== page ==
A member expected there would be a waiting list to meet the service demand. She asked what the estimated waiting time would be for the first appointment and also sought more information on the referral process.

        Jamie Soden confirmed there were some existing services, but this would be a specialist service. The scoping aspect of the pilot would assist in determining the level of need. Amanda Parsons confirmed that all children should have a three-month intervention at tier one before referral to the specialist service. Where the tier one interventions were not working, the projected pathway was referrals to the specialist service would take place within two months and a six-week waiting time for appointments, subject to building capacity within the team. Lindsey Sandler spoke of the online training for nurseries, school nurses and health visitors providing tier one services. There had been a good response to the training offer. The intention was not just to provide a specialist service, but also to support services in contact with children and families most often. The level of demand was currently unknown. Further points were the parallel running with the training, the referral service for those needing more support and the prioritised approach.

        It was questioned if the team was consultant-led due to the potentially complex issues faced. The service was led by specialist nurses, but there had been consultant input from community paediatricians. The clinical pathways were being developed based on best practice and some children may require referral to a paediatrician.

        It was confirmed that Child and Adolescent Mental Health Services (CAMHS) were part of the stakeholder group involved in the development of this service. There was recognition of the needs for children with conditions including ADHD and Autism where specialist support from CAMHS may help that child to become continent.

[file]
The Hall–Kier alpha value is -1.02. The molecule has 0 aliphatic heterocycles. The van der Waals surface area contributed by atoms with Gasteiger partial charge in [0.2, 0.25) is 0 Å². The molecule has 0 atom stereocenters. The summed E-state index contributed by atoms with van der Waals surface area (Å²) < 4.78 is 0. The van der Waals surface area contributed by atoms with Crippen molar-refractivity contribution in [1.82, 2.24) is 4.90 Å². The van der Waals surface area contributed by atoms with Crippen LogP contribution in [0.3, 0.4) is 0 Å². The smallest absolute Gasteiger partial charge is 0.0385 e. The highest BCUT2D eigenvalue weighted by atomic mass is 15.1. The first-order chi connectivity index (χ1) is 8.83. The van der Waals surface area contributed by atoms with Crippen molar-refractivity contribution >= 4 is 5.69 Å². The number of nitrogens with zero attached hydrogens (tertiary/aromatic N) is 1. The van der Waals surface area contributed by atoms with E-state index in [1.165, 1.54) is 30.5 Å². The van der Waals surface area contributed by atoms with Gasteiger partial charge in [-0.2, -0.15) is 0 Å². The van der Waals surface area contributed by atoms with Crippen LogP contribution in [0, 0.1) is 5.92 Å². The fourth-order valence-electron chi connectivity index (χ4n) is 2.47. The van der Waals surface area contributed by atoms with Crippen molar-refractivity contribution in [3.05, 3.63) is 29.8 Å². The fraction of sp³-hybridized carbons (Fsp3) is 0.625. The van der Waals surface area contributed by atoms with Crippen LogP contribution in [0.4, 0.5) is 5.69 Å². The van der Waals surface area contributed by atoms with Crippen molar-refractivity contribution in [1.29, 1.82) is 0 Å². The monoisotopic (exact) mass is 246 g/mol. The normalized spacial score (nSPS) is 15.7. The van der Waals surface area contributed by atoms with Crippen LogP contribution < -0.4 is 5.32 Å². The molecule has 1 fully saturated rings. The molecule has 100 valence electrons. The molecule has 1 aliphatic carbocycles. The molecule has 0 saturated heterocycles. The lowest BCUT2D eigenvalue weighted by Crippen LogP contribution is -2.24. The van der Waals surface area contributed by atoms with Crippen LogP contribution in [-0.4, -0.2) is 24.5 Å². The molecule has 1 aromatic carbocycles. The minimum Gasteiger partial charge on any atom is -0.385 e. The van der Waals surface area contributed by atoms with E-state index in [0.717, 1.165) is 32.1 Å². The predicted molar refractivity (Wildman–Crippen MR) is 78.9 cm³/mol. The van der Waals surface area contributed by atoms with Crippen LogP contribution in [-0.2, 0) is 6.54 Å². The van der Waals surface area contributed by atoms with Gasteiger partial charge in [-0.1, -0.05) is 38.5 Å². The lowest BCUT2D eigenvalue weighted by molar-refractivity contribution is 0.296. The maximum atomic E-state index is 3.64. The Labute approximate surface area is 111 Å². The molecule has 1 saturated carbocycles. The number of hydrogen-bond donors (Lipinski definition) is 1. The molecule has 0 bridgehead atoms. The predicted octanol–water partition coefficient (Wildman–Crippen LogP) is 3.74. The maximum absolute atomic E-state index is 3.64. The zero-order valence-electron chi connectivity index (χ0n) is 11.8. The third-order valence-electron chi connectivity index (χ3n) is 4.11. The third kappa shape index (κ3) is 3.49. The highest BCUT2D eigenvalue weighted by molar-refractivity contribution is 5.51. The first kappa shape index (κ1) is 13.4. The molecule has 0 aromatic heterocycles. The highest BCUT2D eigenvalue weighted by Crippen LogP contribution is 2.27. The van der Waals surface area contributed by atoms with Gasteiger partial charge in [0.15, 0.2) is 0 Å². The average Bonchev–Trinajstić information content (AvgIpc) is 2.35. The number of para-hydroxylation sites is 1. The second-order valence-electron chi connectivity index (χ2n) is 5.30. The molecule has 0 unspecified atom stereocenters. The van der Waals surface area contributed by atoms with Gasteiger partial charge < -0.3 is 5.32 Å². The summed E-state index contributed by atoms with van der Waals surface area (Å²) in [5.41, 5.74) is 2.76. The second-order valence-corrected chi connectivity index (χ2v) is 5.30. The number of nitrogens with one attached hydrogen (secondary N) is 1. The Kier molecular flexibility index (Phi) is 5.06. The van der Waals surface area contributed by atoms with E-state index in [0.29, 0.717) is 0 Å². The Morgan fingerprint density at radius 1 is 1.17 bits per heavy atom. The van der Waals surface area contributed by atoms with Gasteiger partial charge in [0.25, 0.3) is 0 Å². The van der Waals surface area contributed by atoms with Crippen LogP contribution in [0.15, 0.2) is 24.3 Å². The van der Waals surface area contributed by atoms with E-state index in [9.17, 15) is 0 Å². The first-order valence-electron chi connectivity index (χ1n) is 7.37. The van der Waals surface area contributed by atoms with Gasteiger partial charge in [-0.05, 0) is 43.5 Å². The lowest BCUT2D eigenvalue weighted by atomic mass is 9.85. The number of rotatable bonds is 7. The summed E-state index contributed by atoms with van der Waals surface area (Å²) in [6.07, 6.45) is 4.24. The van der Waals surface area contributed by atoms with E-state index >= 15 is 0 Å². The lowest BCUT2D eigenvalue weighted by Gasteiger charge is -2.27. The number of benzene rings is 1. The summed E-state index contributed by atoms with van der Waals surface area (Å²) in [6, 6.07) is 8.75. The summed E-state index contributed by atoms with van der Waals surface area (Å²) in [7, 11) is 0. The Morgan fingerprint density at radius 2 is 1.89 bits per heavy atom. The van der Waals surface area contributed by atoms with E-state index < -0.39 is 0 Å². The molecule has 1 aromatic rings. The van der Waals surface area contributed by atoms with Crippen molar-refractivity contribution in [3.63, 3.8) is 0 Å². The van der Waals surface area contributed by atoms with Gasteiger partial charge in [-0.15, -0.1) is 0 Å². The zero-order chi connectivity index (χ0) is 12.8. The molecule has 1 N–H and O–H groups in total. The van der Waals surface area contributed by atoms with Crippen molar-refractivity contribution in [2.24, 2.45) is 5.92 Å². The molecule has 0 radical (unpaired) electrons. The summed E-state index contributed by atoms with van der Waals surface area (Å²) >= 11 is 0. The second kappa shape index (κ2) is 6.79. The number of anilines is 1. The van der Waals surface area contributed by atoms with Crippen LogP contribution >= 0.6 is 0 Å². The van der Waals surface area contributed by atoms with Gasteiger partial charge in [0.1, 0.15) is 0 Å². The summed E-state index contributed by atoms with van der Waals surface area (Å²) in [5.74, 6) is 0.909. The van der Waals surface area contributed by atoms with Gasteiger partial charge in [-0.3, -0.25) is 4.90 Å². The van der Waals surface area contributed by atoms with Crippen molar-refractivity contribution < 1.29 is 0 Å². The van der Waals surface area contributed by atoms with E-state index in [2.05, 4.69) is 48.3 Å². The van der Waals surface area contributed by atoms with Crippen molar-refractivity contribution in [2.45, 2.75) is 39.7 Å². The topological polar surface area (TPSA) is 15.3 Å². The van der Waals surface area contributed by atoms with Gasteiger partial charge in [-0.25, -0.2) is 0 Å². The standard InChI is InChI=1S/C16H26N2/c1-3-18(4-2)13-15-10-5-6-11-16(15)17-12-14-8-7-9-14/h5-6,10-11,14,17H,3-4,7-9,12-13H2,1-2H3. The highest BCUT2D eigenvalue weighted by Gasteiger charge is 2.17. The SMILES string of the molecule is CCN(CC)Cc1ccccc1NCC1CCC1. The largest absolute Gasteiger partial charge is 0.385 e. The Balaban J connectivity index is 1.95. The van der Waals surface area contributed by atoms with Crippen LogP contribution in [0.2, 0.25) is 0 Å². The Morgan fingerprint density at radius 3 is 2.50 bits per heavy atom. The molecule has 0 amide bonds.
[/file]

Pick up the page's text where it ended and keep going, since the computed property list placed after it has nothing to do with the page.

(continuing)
The referral pathway was a via professionals. Children would have received tier one support so the referral would not necessarily be via a GP.

        A councillor referred to non-medical aspects such as delayed toilet training. The scope of this pilot should take account of parent/carer social needs too. This was one of the many areas which concerned children where joint consideration with this committee was needed, to include the aspects for parents/carers. It was asked how this would be taken forward by the committees.

        Amanda Parsons outlined the holistic and thorough assessment of each child with the initial appointments scheduled for 90 minutes. This aimed to explore all aspects which may be contributing to the child’s incontinence. The service was still in development with ongoing recruitment but was hoped that parental support and education would feature. It was known that there were wider support needs which may need referral to other services.

        Lindsey Sandler added that a health and wellbeing questionnaire would be developed for use in the first meeting with the child and their family to assess the impact of continence or bladder/bowel issues on the child. Continence was not just a medical issue and there was a need to understand such things as anxiety levels, ability to attend school and impacts for the family. This would inform the future business case too and would be developed during the first year of the pilot.  

        The Chair asked if the scoping document could be shared with the committee. It was currently in progress but could be shared at an appropriate point. The Chair asked for a briefing document and considered that the Committee could be an advocate for the service.